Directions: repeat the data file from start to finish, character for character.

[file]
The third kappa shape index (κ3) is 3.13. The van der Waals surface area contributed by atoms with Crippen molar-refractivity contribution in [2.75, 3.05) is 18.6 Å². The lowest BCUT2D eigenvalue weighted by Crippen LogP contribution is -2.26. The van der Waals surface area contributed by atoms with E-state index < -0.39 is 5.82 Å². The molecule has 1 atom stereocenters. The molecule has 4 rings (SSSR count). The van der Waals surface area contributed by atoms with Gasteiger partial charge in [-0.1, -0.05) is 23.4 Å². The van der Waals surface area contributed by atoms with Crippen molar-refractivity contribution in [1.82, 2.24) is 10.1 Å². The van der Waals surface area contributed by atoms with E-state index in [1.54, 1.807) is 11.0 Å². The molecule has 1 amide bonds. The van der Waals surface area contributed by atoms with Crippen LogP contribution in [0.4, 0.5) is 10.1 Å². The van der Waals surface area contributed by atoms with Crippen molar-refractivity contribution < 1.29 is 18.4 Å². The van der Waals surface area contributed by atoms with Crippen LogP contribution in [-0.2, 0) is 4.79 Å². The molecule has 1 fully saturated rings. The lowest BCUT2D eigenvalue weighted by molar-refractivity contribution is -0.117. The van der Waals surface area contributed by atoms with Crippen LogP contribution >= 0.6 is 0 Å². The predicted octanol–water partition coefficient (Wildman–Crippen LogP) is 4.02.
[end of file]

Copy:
The third kappa shape index (κ3) is 3.13. The van der Waals surface area contributed by atoms with Crippen molar-refractivity contribution in [2.75, 3.05) is 18.6 Å². The lowest BCUT2D eigenvalue weighted by Crippen LogP contribution is -2.26. The van der Waals surface area contributed by atoms with E-state index < -0.39 is 5.82 Å². The molecule has 1 atom stereocenters. The molecule has 4 rings (SSSR count). The van der Waals surface area contributed by atoms with Gasteiger partial charge in [-0.1, -0.05) is 23.4 Å². The van der Waals surface area contributed by atoms with Crippen molar-refractivity contribution in [1.82, 2.24) is 10.1 Å². The van der Waals surface area contributed by atoms with E-state index in [1.54, 1.807) is 11.0 Å². The molecule has 1 amide bonds. The van der Waals surface area contributed by atoms with Crippen LogP contribution in [0.4, 0.5) is 10.1 Å². The van der Waals surface area contributed by atoms with Crippen molar-refractivity contribution < 1.29 is 18.4 Å². The van der Waals surface area contributed by atoms with Crippen LogP contribution in [-0.2, 0) is 4.79 Å². The molecule has 1 fully saturated rings. The lowest BCUT2D eigenvalue weighted by molar-refractivity contribution is -0.117. The van der Waals surface area contributed by atoms with Crippen LogP contribution >= 0.6 is 0 Å². The predicted octanol–water partition coefficient (Wildman–Crippen LogP) is 4.02.